Is that really the Internal Revenue Service knock, knock, knocking on your door?
That’s a concern shared not just by individuals who find people claiming to be with the federal tax collector’s office, but also the IRS itself.
“Many taxpayers have encountered individuals impersonating IRS officials – in person, over the telephone and via email,” noted the IRS in a statement issued this week.
In-person tax scams: While email phishing attempts and the still pervasive fake IRS agent telephone tax scam are still going strong — and could even see a surge as the cons are tweaked to incorporate the return of private debt collectors now contacting folks who owe taxes — we haven’t heard a lot about face-to-face tax scams.
Apparently, though, some brazen scammers do show up on people’s porches pretending to be IRS collection agents.
That kind of freaks me out. If someone’s that willing to look you in the eye and lie, then I’m a bit concerned about what else that person might do.
That’s why I never answer my front door without first peeking out a side window.
If I don’t see a U.S. Post Office or other delivery service employee (or a handful of neighbors; you know who you are!), I just quietly close the blinds and head back to my office. Or den, depending on the time of day and what sports are being televised then.
Special tax visit situations: These in-person tax scammers know that there are some special circumstances in which an IRS agent is allowed to show up in person at taxpayer’s workplaces or homes.
And in some instances, the visits can be unannounced.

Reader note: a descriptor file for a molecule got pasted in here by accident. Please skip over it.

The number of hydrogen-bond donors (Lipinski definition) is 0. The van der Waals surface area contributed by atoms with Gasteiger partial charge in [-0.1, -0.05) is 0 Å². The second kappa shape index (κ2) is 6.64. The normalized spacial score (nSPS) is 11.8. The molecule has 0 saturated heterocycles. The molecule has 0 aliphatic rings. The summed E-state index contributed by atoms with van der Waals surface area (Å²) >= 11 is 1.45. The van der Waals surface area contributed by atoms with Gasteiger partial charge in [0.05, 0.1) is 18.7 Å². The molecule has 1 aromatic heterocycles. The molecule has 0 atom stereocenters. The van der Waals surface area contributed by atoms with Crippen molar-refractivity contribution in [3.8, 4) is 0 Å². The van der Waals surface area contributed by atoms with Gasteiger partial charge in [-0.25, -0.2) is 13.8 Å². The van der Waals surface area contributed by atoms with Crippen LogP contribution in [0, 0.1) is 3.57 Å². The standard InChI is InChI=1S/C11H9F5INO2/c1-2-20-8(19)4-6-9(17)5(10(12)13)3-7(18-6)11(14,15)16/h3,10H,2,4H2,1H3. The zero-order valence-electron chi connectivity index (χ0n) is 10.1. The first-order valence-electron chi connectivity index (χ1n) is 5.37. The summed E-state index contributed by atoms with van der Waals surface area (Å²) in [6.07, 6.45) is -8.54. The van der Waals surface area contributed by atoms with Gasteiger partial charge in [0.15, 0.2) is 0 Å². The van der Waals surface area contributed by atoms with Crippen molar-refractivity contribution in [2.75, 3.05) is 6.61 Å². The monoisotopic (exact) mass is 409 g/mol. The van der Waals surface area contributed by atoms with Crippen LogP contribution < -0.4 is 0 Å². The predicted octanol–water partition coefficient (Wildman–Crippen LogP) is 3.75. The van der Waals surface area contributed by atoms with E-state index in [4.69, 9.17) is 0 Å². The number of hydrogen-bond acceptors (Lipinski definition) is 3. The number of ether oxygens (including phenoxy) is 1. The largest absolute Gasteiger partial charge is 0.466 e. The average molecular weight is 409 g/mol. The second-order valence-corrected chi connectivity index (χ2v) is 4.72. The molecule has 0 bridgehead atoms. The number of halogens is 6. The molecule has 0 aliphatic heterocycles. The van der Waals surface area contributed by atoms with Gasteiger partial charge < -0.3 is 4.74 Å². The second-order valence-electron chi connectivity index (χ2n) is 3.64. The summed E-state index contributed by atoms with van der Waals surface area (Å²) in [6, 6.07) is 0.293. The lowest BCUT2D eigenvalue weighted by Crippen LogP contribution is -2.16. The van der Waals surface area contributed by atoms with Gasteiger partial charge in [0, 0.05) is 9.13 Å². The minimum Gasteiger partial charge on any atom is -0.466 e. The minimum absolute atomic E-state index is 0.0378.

But in these cases, which typically fall into three categories, there are rules the IRS employees must follow.
1. Audits: IRS revenue agents will sometimes visit a taxpayer who is being audited. But that taxpayer would have first been notified about the audit. After first mailing an appointment letter to a taxpayer, an auditor would then call to confirm that in-person meeting and discuss items pertaining to the scheduled audit visit.
The bottom line, says the IRS, is that while there are various reasons why it might telephone or visit a taxpayer at home during an audit, by the time that happens the person whose returns are being examined would have by then been well aware of the audit.
2. Criminal investigations: IRS criminal investigators may visit a taxpayer’s home or place of business unannounced while conducting an investigation.
Criminal investigations can be initiated from information obtained from within the IRS when an auditor or collections officer detects possible fraud or from investigations underway by other law enforcement agencies. IRS special agents must follow strict procedures to initiate a criminal investigation and recommend prosecution to the Department of Justice.
When a criminal tax investigation does call for an in-person visit, the IRS notes that its CI agents are federal law enforcement officers and they will not demand any sort of payment. Criminal investigators also carry law enforcement credentials, including a badge.
3. Tax returns, taxes due: IRS revenue officers also will sometimes make unannounced visits to a taxpayer’s home or place of business to discuss taxes owed or due tax returns. Revenue officers are IRS civil enforcement employees whose role involves education, investigation, and when necessary, appropriate enforcement.